Bose Accused of Spying on Listening Habits
A proposed class action lawsuit accuses Bose of selling personal data about customers who use its wireless headphones. But the claims are unconfirmed and the argument may be somewhat overstated.
Customer Kyle Zak made the complaint about Bose Connect, an app for iPhones and Android devices. The app isn't mandatory to use, but is designed to make it easier to switch between different headsets and speakers on a Bluetooth connection without needing to repeatedly pair and unpair the devices.
Podcast Choices Could Be Revealing
According to the lawsuit, Bose uses the app to collect details of all the songs and podcasts that the user listens to, then passes it on to marketing companies - along with the name and email address the user provided when the product was registered. The lawsuit argues that the list of podcasts could reveal information that might be very personal, and that listeners might not want advertisers to know.
It says: "... for example, a person that listens to Muslim prayer services through his headphones or speakers is very likely a Muslim, a person that listens to the Ashamed, Confused, And In the Closet Podcast is very likely a homosexual in need of a support system, and a person that listens to The Body's HIV/AIDS Podcast is very likely an individual that has been diagnosed and is living with HIV or AIDS."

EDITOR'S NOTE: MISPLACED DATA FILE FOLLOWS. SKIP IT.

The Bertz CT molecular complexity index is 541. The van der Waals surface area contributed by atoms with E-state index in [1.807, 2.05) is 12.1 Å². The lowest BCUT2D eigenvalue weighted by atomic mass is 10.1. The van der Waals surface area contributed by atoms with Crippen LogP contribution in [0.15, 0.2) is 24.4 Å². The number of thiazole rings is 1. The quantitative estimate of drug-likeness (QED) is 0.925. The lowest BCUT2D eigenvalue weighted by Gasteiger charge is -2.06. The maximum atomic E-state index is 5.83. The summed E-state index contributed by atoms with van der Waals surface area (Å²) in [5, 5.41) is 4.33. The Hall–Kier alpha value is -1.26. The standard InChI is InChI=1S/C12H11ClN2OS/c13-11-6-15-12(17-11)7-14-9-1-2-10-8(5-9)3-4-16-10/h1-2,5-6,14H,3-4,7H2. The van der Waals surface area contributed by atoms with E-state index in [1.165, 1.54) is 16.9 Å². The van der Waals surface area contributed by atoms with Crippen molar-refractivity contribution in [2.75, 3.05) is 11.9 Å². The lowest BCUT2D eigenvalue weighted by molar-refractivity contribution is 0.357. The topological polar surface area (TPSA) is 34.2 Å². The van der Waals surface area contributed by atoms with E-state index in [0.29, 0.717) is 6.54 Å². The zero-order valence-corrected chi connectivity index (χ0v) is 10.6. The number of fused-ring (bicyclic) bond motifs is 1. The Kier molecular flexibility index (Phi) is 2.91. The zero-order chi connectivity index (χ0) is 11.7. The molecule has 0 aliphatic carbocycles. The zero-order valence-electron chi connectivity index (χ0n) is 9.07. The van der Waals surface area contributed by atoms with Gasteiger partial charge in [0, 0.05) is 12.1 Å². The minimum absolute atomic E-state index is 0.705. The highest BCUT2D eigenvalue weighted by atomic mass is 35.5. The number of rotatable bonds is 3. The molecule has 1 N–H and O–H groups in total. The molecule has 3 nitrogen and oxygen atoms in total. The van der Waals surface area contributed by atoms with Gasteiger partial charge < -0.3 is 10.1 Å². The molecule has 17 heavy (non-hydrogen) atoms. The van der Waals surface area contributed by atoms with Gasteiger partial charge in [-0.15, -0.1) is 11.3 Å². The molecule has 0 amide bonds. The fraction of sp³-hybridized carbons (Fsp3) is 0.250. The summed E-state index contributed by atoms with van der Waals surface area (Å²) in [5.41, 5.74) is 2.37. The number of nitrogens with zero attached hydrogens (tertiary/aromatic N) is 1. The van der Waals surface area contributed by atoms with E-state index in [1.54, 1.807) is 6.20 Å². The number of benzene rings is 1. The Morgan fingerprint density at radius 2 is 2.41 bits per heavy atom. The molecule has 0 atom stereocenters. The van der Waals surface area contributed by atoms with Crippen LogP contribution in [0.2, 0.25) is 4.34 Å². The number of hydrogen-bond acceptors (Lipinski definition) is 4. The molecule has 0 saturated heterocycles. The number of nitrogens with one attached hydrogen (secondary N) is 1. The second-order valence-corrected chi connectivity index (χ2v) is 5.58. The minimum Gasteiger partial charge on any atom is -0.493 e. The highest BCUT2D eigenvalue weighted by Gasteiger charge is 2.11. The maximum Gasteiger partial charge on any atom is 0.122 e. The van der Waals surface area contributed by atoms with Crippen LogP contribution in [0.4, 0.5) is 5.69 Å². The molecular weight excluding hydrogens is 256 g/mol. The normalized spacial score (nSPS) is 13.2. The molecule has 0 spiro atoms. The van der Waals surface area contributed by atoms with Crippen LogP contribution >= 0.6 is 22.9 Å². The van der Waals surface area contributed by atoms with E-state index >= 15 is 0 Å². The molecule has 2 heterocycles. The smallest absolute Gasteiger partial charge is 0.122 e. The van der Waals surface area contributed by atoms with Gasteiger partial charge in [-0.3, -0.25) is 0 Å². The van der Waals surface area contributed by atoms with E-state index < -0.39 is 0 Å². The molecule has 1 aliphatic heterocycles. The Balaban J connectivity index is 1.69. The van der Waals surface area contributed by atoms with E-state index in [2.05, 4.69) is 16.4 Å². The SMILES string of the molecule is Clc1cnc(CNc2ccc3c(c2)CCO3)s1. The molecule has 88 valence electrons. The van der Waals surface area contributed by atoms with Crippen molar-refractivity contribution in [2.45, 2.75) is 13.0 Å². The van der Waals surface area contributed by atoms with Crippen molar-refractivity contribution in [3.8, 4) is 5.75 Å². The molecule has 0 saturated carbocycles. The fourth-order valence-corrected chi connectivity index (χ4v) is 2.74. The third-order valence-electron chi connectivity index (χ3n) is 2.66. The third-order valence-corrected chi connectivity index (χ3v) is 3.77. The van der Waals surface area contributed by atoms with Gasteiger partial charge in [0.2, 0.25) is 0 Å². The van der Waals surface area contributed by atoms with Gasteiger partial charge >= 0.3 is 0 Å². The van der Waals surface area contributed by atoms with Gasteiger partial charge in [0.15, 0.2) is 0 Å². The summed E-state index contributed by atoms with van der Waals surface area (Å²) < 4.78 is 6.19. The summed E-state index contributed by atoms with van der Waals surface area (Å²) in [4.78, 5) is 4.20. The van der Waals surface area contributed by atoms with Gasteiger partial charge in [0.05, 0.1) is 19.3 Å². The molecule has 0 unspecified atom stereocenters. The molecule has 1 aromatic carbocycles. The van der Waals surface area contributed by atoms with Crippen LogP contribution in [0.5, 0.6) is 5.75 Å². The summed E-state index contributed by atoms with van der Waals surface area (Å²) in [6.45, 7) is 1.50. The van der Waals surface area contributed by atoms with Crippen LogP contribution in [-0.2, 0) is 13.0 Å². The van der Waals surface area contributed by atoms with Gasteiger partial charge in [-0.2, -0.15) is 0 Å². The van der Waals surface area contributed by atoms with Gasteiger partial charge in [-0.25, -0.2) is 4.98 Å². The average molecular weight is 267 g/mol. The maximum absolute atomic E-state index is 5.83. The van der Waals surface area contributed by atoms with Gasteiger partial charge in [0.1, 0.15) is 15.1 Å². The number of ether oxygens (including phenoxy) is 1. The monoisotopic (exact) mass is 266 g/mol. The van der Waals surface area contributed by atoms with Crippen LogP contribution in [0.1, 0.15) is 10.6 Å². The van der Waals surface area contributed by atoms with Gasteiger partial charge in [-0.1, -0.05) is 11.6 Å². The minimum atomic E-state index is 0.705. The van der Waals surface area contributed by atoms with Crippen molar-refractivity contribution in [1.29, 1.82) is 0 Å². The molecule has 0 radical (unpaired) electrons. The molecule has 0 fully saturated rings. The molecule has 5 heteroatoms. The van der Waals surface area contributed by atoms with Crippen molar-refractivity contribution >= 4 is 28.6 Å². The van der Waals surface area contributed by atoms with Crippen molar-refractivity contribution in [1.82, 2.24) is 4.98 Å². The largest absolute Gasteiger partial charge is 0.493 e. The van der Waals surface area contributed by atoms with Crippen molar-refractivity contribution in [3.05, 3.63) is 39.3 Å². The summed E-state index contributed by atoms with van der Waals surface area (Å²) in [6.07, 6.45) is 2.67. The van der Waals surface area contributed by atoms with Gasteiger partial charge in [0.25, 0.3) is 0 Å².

The lawsuit even cites a study claiming that the music that somebody listens to can reveal or indicate "explicit characteristics such as age, personality, and values, and can likely even be used to identify people with autism spectrum conditions." (Source: scribd.com)
Customers Allegedly Kept in Dark
Whether that's really the case isn't the key legal point at stake here. What really matters is whether or not customers gave informed consent to their information being shared in this way.
The lawsuit argues that both the collection and sharing of the data is done without the customer's knowledge. Zak's lawyer says there's no mention of it in any of the relevant privacy or service agreements. The lawsuit says Bose therefore violated federal wiretap, state eavesdropping and fraud laws.
There's no actual evidence provided in the lawsuit to prove that Bose is indeed collecting the data; instead it's simply stated as fact.
Bose has yet to make any public response at the time of writing. (Source: fortune.com)
What's Your Opinion?
If the claims are true, should Bose be legally required to get permission before collecting and sharing such data? Do you buy the argument that listening habits could be useful tools for advertisers in a way that customers wouldn't want? Do you ever read privacy or service agreements before using a tech product?
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